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Historic Franklin School redevelopment draws scrutiny from D.C. officials, preservationists

Workers reportedly damaged the interior of the building, which is set to become a museum

The Franklin School at 925 13th St. NW
Andrei Medvedev/Shutterstock

Once a homeless shelter and now a historic landmark, the former Franklin School building at 925 13th St. NW—right off Franklin Square—is currently being shaped into the District’s inaugural language museum. The future museum is expected to open in late 2019 and will feature interactive exhibits, classroom space, an auditorium, a great hall, and a restaurant.

But as first reported by the Washington Business Journal on Wednesday, workers apparently damaged parts of the building’s historic interior since work got underway this year, casting a shadow over the $50 million project. The work allegedly violated the construction permit that the city granted for the project as well as District and federal historic preservation laws.

In recent weeks, according to an Aug. 22 email the Journal obtained, preservation officials learned that the interior work at the Franklin School “exceeded that allowed by the District’s permit, and has resulted in the significant removal of interior historic fabric, including most of the extant wainscoting,” or wood paneling. The building has been vacant since 2008 and is owned by the District government. (Occupy activists briefly took over the school in 2011.)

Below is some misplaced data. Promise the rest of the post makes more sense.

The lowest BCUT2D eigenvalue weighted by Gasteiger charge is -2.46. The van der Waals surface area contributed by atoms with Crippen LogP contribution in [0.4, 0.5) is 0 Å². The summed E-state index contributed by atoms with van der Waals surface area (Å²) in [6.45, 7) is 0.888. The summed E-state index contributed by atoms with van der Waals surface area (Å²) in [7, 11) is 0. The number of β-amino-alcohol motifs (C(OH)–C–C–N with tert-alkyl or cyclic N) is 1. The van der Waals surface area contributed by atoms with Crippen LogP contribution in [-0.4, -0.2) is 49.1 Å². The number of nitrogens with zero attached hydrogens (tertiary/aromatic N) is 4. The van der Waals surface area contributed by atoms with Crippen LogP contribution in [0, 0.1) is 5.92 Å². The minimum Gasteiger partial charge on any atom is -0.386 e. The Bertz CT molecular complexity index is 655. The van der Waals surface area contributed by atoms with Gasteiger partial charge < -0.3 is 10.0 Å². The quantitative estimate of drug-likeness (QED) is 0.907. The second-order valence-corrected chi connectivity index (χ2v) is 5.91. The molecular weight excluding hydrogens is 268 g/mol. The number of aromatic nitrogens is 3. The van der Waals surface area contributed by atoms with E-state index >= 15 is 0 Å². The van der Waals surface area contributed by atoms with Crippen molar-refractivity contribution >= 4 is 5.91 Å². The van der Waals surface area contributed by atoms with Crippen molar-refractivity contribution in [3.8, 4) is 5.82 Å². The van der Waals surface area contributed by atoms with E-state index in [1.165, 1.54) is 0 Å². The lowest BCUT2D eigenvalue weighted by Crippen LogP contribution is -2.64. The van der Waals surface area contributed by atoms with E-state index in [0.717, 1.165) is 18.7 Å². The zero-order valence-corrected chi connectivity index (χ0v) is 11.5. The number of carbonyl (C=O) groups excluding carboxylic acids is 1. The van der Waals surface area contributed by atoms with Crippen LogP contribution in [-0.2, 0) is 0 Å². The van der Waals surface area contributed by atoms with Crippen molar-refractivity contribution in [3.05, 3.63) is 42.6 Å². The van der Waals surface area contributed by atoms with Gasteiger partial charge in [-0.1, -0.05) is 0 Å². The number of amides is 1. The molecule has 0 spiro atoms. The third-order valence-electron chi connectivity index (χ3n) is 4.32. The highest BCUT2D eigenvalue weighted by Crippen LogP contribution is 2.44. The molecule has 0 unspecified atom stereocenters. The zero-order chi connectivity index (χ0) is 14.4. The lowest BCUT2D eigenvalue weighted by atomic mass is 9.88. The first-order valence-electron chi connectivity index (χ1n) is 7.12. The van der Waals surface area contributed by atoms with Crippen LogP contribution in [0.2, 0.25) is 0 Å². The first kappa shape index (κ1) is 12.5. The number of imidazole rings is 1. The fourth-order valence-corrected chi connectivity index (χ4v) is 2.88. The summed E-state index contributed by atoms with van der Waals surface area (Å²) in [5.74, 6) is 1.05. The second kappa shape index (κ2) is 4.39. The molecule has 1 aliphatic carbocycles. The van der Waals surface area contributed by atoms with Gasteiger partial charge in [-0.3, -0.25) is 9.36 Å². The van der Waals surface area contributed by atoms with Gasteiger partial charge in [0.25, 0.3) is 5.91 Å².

Philanthropist Ann Friedman, who established the museum concept, called Planet Word, is leading the redevelopment. Friedman told the Washington Post on Thursday that the Franklin School is a “beautiful, wonderful building,” but would not comment on whether the work so far had run afoul of any historic preservation regulations.

The office of the Deputy Mayor for Planning and Economic Development awarded the rights to the 51,000-square-foot project in early 2017. Officials visited the site on Thursday, per the Post, but did not decide whether to stop the work. D.C. Preservation League leader Rebecca Miller joined the visit and told the paper that most of the historical finishings were removed.

A spokeswoman for Deputy Mayor Brian Kenner told Curbed DC that she did not have any updates about the situation as of mid-Friday afternoon. Named after Benjamin Franklin, the school was built in 1869. Adolph Cluss, the same architect behind Eastern Market, designed it. Alexander Graham Bell also tested his photopone invention on the school’s roof, in 1880.